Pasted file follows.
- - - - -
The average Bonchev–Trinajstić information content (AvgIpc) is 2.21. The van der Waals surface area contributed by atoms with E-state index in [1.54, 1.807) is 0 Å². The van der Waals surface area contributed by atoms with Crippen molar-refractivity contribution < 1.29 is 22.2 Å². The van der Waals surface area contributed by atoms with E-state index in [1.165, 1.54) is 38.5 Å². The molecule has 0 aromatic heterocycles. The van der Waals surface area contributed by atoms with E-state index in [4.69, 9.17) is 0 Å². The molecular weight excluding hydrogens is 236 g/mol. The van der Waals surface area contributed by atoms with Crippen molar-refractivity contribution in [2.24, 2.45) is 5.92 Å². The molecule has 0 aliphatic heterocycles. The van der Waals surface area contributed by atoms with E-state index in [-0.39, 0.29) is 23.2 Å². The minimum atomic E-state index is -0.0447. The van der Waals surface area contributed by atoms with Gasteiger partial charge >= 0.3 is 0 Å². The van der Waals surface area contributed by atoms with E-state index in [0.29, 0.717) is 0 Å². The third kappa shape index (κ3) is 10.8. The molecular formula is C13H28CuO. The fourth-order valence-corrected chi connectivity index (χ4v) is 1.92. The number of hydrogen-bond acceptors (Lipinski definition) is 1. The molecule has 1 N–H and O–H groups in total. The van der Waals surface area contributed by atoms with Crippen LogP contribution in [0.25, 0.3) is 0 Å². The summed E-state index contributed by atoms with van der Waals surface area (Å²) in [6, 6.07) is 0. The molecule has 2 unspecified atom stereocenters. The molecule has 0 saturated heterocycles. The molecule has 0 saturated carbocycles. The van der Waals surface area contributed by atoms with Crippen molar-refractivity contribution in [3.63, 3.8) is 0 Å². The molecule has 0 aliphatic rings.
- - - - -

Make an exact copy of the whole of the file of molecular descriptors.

The average Bonchev–Trinajstić information content (AvgIpc) is 2.21. The van der Waals surface area contributed by atoms with E-state index in [1.54, 1.807) is 0 Å². The van der Waals surface area contributed by atoms with Crippen molar-refractivity contribution < 1.29 is 22.2 Å². The van der Waals surface area contributed by atoms with E-state index in [1.165, 1.54) is 38.5 Å². The molecule has 0 aromatic heterocycles. The van der Waals surface area contributed by atoms with E-state index in [4.69, 9.17) is 0 Å². The molecular weight excluding hydrogens is 236 g/mol. The van der Waals surface area contributed by atoms with Crippen molar-refractivity contribution in [2.24, 2.45) is 5.92 Å². The molecule has 0 aliphatic heterocycles. The van der Waals surface area contributed by atoms with E-state index in [-0.39, 0.29) is 23.2 Å². The minimum atomic E-state index is -0.0447. The van der Waals surface area contributed by atoms with Gasteiger partial charge >= 0.3 is 0 Å². The van der Waals surface area contributed by atoms with E-state index in [0.29, 0.717) is 0 Å². The third kappa shape index (κ3) is 10.8. The molecular formula is C13H28CuO. The fourth-order valence-corrected chi connectivity index (χ4v) is 1.92. The number of hydrogen-bond acceptors (Lipinski definition) is 1. The molecule has 1 N–H and O–H groups in total. The van der Waals surface area contributed by atoms with Crippen LogP contribution in [0.25, 0.3) is 0 Å². The summed E-state index contributed by atoms with van der Waals surface area (Å²) in [6, 6.07) is 0. The molecule has 2 unspecified atom stereocenters. The molecule has 0 saturated heterocycles. The molecule has 0 saturated carbocycles. The van der Waals surface area contributed by atoms with Crippen molar-refractivity contribution in [3.63, 3.8) is 0 Å². The molecule has 0 aliphatic rings.